Representing a signed number with 1's complement is done by changing all the bits that are 1 to 0 and all the bits that are 0 to 1. Reversing the digits in this way is also called complementing a number. Let's look at an example in 4-bit arithmetic. How can we represent the number -510 in 1's complement?

 First, we write the positive value of the number in binary. ` 0101 (+5)` Next, we reverse each bit of the number so 1's become 0's and 0's become 1's ` 1010 (-5)`

To the right is a table of 4-bit binary numbers in 1's complement notation. Notice that all of the negative values begin with a 1. Whenever we use 1's complement notation, the most significant bit always tells us the sign of the number. The only exception to this rule is -0. In 1's complement, we have two ways of representing the number zero. Notice also that the values +0 to +7 are the same as the normal binary representation. Only the negative values must be complemented. You should verify for yourself that these negative values are correct by using the steps below to produce this table.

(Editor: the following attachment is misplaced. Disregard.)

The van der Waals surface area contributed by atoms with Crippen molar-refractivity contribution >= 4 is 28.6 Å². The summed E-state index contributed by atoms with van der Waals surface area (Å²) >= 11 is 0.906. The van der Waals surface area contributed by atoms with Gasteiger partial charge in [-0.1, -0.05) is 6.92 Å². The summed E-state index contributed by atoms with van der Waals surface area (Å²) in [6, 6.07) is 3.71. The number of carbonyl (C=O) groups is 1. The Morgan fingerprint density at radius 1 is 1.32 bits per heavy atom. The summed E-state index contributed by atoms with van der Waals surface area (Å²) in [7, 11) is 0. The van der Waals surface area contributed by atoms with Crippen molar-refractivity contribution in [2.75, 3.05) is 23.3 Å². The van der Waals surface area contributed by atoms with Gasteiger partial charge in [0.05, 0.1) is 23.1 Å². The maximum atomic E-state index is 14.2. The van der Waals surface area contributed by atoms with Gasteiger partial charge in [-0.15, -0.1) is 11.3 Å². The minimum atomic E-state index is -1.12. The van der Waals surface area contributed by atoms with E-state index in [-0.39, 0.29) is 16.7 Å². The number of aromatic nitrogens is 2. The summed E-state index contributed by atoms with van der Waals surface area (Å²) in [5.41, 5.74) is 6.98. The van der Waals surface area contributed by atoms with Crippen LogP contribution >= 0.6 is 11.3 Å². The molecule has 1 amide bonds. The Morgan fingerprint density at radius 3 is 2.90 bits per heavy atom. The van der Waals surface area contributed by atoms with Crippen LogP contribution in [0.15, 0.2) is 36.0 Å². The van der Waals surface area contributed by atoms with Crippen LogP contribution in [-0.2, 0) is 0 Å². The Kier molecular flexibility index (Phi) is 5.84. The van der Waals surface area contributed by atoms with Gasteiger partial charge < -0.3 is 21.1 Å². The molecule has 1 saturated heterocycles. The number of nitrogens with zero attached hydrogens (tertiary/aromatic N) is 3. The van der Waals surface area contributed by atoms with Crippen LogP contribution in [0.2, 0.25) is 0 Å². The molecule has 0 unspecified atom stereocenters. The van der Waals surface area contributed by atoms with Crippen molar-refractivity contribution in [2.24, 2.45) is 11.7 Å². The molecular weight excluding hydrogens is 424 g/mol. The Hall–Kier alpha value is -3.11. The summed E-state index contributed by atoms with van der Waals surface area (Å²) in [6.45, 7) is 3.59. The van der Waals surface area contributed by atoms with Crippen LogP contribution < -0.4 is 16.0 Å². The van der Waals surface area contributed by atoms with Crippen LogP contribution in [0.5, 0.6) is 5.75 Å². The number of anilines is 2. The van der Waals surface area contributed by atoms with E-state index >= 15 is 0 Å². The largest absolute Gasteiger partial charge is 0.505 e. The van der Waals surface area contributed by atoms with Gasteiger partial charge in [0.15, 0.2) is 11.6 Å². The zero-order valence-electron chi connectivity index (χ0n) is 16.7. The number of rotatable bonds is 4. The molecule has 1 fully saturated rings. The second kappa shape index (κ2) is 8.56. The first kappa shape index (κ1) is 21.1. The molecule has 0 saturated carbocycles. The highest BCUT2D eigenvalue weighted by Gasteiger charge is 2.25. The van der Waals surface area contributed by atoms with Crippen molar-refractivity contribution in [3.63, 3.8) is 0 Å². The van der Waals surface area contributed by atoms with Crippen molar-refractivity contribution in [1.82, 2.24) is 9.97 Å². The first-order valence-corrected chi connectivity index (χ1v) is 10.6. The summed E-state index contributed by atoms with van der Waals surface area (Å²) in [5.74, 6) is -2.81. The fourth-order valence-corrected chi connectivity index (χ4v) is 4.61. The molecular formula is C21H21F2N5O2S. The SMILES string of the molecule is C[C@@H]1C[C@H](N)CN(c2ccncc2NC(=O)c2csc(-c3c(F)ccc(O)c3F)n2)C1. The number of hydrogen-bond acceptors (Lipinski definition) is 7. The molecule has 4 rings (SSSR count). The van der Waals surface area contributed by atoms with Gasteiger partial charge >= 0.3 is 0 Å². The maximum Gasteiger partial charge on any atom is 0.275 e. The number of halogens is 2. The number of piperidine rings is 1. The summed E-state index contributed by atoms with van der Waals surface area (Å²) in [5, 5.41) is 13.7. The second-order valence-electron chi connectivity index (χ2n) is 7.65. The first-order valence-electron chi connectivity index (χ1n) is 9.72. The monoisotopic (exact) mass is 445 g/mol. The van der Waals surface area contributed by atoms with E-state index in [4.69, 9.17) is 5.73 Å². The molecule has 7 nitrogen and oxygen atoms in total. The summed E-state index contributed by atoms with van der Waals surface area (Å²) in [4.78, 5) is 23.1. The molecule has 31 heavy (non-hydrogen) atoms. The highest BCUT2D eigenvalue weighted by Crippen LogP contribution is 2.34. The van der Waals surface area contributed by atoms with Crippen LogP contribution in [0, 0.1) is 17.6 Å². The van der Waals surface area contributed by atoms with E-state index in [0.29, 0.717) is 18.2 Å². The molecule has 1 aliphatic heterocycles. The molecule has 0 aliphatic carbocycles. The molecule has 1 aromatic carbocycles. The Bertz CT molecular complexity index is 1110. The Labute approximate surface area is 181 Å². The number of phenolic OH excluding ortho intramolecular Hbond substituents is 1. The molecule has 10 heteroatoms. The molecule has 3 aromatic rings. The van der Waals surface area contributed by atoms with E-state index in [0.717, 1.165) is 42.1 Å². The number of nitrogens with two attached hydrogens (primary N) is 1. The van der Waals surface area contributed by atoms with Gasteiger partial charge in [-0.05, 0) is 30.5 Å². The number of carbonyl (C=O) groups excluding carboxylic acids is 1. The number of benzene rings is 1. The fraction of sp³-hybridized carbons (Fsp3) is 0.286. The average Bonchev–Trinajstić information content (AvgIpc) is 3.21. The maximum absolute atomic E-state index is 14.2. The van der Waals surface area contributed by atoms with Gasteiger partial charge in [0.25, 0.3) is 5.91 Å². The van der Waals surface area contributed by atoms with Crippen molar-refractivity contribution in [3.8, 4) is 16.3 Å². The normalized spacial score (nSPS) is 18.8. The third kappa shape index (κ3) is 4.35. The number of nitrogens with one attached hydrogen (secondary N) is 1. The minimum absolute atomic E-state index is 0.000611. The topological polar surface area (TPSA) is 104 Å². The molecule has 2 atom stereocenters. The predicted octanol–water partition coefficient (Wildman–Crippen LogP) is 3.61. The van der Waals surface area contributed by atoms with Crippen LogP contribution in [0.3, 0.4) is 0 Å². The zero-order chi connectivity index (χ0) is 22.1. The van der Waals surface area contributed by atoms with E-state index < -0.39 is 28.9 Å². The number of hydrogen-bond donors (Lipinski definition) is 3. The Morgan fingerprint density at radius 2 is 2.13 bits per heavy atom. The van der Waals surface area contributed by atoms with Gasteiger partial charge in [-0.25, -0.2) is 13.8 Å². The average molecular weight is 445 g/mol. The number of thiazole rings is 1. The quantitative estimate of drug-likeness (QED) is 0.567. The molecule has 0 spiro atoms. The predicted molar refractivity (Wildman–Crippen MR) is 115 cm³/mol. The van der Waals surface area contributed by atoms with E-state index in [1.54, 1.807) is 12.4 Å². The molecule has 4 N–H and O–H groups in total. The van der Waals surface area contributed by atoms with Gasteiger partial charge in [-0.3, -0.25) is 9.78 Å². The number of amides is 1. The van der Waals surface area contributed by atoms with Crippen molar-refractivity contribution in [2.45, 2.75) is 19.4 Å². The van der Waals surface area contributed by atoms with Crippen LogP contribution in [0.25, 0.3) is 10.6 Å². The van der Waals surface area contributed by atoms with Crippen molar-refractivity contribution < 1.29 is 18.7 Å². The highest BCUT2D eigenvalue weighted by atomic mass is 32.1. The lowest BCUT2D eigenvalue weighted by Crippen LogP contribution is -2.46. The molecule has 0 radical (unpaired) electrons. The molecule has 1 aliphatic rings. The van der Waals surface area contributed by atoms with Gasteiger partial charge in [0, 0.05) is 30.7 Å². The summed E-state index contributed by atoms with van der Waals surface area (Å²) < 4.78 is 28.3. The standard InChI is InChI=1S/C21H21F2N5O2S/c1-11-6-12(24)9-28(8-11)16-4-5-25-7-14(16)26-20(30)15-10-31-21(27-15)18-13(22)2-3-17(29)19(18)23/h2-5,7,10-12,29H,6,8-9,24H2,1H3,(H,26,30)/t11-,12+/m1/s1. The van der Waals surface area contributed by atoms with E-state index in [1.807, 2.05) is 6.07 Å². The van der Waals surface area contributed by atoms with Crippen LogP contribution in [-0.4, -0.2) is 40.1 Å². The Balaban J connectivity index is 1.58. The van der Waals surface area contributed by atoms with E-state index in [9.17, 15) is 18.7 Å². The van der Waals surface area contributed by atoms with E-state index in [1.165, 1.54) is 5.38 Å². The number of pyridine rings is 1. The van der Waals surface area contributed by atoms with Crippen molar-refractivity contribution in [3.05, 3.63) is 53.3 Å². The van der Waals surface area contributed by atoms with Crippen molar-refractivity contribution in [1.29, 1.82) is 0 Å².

Binary 0111 0110 0101 0100 0011 0010 0001 0000 1111 1110 1101 1100 1011 1010 1001 1000 Decimal +7 +6 +5 +4 +3 +2 +1 +0 -0 -1 -2 -3 -4 -5 -6 -7

Here is a quick summary of how to find the 1's complement representation of any decimal number x.

1. If x is positive, simply convert x to binary.
2. If x is negative, write the positive value of x in binary
3. Reverse each bit.